Monday, November 15, 2010
Comedy 101 is back in session
If you haven’t seen the episode I’m about to discuss, you can watch it here.
This was from the first season; probably show 16 or 17.
There were two factors we ideally tried to get into all of our stories: we wanted them to speak to the theme of the series, and we wanted them to be unique to our series.
The theme was: How could a young woman balance a career and a relationship when both were fulltime jobs?
Since Kim (Nancy Travis) and Mike (Kevin Kilner) worked in different arenas (she in television, he as an assistant DA), finding ways to tie them together in work-related stories was a challenge.
Often times, stories evolve. Someone pitches something, you bat it around in the room. It begins to change and eventually you land on something completely different but that becomes the story. In this case, during a staff brainstorming session someone thought, “What if Mike becomes a technical advisor? He’s on the set and wreaks havoc by making a ton of suggestions.” That seemed promising, but a little static. It’s just a guy standing off to the side. There was nothing funny for him to do. But we liked the area.
Someone then suggested, “Well, what if he was in the show? And he made suggestions.” This seemed intriguing. But we had established that Mike was not at all star struck and never envisioned himself an actor. Still, if we found a reason to justify it, he could be an extra. Maybe even have one line. Who wouldn’t want to say one line?
All of this was interesting but there was still no story. Sure, he could make suggestions, and Kim, as the show runner, would have to deal with them. It would create some tension between them, but it still didn’t feel strong enough.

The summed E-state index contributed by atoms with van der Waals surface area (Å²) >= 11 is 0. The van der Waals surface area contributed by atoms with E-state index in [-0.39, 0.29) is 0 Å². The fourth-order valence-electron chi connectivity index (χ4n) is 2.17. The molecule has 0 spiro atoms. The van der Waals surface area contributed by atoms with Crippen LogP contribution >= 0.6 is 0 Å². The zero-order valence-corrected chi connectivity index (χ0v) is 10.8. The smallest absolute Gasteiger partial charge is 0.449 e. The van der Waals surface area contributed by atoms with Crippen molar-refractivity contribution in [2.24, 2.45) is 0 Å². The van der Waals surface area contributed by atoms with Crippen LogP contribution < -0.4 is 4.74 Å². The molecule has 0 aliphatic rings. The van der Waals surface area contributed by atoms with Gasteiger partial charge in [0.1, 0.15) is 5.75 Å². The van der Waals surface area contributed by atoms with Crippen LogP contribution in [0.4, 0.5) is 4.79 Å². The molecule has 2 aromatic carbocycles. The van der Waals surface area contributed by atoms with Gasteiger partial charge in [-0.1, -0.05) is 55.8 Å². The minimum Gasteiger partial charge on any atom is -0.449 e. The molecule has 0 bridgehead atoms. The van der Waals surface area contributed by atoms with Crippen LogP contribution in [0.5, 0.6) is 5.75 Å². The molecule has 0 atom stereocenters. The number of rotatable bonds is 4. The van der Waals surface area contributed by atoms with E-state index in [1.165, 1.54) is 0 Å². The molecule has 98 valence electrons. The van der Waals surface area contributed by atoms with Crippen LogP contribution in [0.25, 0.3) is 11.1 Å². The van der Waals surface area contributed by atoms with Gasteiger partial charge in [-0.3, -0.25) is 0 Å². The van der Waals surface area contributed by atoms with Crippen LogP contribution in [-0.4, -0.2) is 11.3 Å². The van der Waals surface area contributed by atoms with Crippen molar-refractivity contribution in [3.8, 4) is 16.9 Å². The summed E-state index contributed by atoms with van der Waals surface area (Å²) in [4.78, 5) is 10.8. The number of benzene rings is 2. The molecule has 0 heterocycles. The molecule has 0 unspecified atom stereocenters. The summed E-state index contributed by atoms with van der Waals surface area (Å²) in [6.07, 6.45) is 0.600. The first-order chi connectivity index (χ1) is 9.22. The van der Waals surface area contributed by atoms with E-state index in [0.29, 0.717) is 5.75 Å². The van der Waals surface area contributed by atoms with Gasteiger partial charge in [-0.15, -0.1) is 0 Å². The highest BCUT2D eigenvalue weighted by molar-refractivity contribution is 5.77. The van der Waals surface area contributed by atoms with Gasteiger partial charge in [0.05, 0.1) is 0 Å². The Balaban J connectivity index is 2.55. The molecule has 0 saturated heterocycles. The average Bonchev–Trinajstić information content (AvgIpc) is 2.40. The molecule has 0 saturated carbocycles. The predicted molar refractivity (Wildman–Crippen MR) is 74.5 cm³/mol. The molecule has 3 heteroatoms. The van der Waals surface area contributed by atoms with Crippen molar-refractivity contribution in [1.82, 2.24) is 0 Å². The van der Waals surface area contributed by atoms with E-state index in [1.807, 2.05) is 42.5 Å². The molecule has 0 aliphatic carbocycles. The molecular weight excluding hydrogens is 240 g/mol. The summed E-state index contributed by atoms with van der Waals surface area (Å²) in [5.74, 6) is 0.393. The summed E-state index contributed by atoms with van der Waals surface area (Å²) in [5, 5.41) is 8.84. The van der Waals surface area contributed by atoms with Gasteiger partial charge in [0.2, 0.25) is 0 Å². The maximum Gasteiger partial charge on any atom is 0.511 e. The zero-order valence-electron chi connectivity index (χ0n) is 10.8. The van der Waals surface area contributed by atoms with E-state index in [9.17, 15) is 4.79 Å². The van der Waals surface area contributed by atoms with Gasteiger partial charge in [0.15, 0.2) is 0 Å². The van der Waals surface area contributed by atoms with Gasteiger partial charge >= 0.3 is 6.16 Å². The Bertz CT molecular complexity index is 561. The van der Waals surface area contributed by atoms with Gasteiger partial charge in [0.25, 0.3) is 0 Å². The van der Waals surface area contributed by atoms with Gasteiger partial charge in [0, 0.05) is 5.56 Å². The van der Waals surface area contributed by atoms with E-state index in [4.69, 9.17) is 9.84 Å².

The breakthrough came when someone suggested, “What if Kim had to direct the episode?” Eureka! And to make it even better, we decided it should be her first directing assignment. So there was more on the line.
Remember, the more your main character wants something, the better the story. And the harder you make it for them to achieve it, the better the story.
Having this be Kim’s first time added a level of nerves, inexperience with dealing with problems, and the need to prove herself. Plus, it created conflicted between her and Mike.
This fit perfectly into our theme. And it was a story they couldn’t do on GRACE UNDER FIRE.
So now we were ready to plot it out.
The logical first scene was in the office. The director for the show that begins tomorrow takes sick. Quick aside: when you have to come up with names, don’t spend all day. Use friends or family members. You’ll notice that the fallen director is named “Dave Niehaus”. He was my broadcasting partner in Seattle who just passed away last week.
We open the show with Rob coming in nervous about his script. This gives him an attitude for later when Mike proposes a lot of changes. When we first meet Rob in the pilot, he’s all wide-eyed. By this episode, he’s sitting off to the side grumbling and smoking.
The secretary comes in to deliver bad news. This was the second actress we used in this role. The first one, understandably, quit. It was the most thankless role ever devised. She comes in, delivers exposition, and leaves. The slang expression for giving exposition is “laying pipe” so we just named her Piper. After a few episodes the actress wanted out to pursue other things. Like I said, I couldn’t blame her. But we needed a person to perform that function. So the next time we made sure the secretary had a comic attitude. She relished giving bad news.
Now comes the question of who is going to direct the show? Gary is the only one who’s done it and we see that it traumatized him. This gave us a very funny run and also spelled out how difficult the task was. Kim decides to do it herself. Partly, she want to, and partly, there’s no one else.